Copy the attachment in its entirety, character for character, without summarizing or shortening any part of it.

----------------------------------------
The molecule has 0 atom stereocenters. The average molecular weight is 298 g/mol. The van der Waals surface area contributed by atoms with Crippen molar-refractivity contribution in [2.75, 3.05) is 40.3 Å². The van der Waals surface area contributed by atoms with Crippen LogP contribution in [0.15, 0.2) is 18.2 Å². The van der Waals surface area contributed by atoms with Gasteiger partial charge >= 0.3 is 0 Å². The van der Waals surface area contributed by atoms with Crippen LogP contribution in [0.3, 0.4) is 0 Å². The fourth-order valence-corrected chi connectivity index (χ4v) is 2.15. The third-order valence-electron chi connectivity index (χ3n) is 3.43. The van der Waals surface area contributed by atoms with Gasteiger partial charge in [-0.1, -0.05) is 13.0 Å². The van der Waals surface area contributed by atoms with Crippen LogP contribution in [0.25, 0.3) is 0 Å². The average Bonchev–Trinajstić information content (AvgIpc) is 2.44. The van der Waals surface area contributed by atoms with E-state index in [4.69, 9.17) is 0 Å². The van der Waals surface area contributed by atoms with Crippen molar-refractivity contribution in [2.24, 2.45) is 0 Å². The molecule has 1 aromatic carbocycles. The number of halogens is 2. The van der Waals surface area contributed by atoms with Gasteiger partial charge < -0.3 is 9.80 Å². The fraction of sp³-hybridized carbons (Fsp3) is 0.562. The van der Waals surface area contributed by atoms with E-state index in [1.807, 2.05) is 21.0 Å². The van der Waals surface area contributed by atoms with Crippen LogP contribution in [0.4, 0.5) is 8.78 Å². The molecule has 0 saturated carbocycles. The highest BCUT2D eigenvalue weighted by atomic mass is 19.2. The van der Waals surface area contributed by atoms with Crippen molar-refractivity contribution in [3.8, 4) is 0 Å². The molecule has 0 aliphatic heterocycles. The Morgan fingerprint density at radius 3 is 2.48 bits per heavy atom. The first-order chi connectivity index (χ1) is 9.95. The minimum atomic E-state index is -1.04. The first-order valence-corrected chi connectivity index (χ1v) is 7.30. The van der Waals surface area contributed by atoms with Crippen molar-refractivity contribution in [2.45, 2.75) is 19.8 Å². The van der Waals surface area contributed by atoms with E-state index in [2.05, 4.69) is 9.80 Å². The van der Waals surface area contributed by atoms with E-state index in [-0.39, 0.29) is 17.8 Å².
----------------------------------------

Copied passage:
The molecule has 0 atom stereocenters. The average molecular weight is 298 g/mol. The van der Waals surface area contributed by atoms with Crippen molar-refractivity contribution in [2.75, 3.05) is 40.3 Å². The van der Waals surface area contributed by atoms with Crippen LogP contribution in [0.15, 0.2) is 18.2 Å². The van der Waals surface area contributed by atoms with Gasteiger partial charge >= 0.3 is 0 Å². The van der Waals surface area contributed by atoms with Crippen LogP contribution in [0.3, 0.4) is 0 Å². The fourth-order valence-corrected chi connectivity index (χ4v) is 2.15. The third-order valence-electron chi connectivity index (χ3n) is 3.43. The van der Waals surface area contributed by atoms with Gasteiger partial charge in [-0.1, -0.05) is 13.0 Å². The van der Waals surface area contributed by atoms with Crippen LogP contribution in [0.25, 0.3) is 0 Å². The average Bonchev–Trinajstić information content (AvgIpc) is 2.44. The van der Waals surface area contributed by atoms with E-state index in [4.69, 9.17) is 0 Å². The van der Waals surface area contributed by atoms with Crippen molar-refractivity contribution in [2.24, 2.45) is 0 Å². The molecule has 1 aromatic carbocycles. The number of halogens is 2. The van der Waals surface area contributed by atoms with Gasteiger partial charge < -0.3 is 9.80 Å². The fraction of sp³-hybridized carbons (Fsp3) is 0.562. The van der Waals surface area contributed by atoms with E-state index in [1.807, 2.05) is 21.0 Å². The van der Waals surface area contributed by atoms with Crippen LogP contribution in [0.4, 0.5) is 8.78 Å². The molecule has 0 saturated carbocycles. The highest BCUT2D eigenvalue weighted by atomic mass is 19.2. The van der Waals surface area contributed by atoms with Crippen molar-refractivity contribution in [3.8, 4) is 0 Å². The molecule has 0 aliphatic heterocycles. The Morgan fingerprint density at radius 3 is 2.48 bits per heavy atom. The first-order chi connectivity index (χ1) is 9.95. The minimum atomic E-state index is -1.04. The first-order valence-corrected chi connectivity index (χ1v) is 7.30. The van der Waals surface area contributed by atoms with Crippen molar-refractivity contribution in [2.45, 2.75) is 19.8 Å². The van der Waals surface area contributed by atoms with E-state index in [2.05, 4.69) is 9.80 Å². The van der Waals surface area contributed by atoms with E-state index in [-0.39, 0.29) is 17.8 Å².